Private Equity Predators Circle Great Wolf in Bidding War
Great Wolf Resorts is now set to face a private equity bidding war as the buyout funds circle the company's water park resorts as an investment, driving its share higher.
On Thursday, KSL bid $6.25 a share, or $879 million for Great Wolf Resorts when counting the company's debt, upping by 25% a previous $5 a share offer from Apollo that had been approved by Great Wolf Resorts's board. However, that price and the company's use of a "poison pill" to thwart a hostile takeover attempt prompted a flurry of shareholder lawsuits.
KSL's $6.25 a share bid throws another wrench in that sale process, as some investors expected. Since the March 13 offer was first announced, Great Wolf shares have traded over 10% above the $5 offer price. In Thursday morning trading, Great Wolf shares rose over 12% to $6.42, topping KSL's unsolicited bid.
After Great Wolf Resorts board unanimously agreed to Apollo's $5 a share bid, the Madison, WI-based operator of 11 water-park themed resorts faced pressure by shareholders to conduct a more full sale process to draw a higher-priced bid. In accepting Apollo's offer, Great Wolf Reports agreed to a "no-solicitation" provision that would prevent the company from shopping for a higher priced takeover. Meanwhile, it also enacted a "poison pill" to prevent an investor from snatching more than 12.5% of the company's shares.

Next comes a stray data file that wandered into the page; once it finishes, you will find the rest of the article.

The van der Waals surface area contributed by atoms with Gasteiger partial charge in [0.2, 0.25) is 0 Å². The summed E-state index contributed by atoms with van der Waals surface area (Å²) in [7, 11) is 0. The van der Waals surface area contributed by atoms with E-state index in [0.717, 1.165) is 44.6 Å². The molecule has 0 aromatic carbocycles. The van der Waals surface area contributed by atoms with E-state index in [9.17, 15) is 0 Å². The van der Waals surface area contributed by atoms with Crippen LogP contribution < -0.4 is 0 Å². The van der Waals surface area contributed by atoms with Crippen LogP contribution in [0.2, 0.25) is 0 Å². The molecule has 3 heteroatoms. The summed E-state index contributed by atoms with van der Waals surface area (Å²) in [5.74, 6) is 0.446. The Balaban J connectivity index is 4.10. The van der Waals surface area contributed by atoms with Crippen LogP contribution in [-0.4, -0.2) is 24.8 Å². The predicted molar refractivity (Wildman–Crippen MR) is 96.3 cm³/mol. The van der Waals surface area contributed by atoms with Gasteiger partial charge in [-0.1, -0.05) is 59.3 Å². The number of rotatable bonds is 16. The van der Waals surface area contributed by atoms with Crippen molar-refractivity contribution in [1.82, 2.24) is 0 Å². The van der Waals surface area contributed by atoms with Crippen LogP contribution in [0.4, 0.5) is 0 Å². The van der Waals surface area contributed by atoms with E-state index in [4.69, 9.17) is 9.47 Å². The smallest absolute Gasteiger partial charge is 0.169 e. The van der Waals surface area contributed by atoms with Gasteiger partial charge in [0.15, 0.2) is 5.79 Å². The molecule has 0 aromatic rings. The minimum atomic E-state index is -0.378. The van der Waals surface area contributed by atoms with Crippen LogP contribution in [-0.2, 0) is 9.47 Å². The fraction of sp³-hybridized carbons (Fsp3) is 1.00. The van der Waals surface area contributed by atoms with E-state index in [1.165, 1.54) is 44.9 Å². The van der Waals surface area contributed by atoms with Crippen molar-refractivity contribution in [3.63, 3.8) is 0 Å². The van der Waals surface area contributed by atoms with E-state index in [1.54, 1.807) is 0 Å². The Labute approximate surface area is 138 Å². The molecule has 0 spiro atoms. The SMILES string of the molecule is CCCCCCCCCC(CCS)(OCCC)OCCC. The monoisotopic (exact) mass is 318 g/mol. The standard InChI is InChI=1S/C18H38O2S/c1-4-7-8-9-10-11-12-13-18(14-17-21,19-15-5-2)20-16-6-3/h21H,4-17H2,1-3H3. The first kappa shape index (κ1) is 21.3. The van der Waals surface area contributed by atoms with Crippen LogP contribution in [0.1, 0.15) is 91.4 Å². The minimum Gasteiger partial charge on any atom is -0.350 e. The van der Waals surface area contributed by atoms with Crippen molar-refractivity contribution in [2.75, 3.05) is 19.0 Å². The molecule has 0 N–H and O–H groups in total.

Still, Great Wolf's sale process allowed for new parties to make higher unsolicited offers, such as KSL's $6.25 a share Thursday bid.
KSL, a resorts-focused private equity fund with investments in Squaw Valley and San Diego's La Costa Resort and Spa, appears to be joining the Great Wolf sweepstakes after what Great Wolf claims was an extensive sale process that took the better part of a year, but culminated with bids of just $5.
With Deutsche Bank (DB) as a financial adviser, Great Wolf Resorts Chief Executive Kimberly Schaefer told Bloomberg News that the company reached out to 38 prospective bidders and 11 entered confidentiality agreements to review the company's finances. Deutsche Bank's analysis of Great Wolf Resorts noted that the company could be worth between $3.74 and $7.98 a share, according to a shareholder lawsuit. Nevertheless, in the nine-month sale process, only three bids emerged at a value of roughly $5, according to Bloomberg, paving the way for the board's approval of Apollo's offer.
"After a thorough assessment, we concluded that the proposal put forth by Apollo is the best way to maximize value for shareholders, who will receive a substantial and immediate cash premium for their shares," said Schaefer when recommending Apollo's offer to shareholders.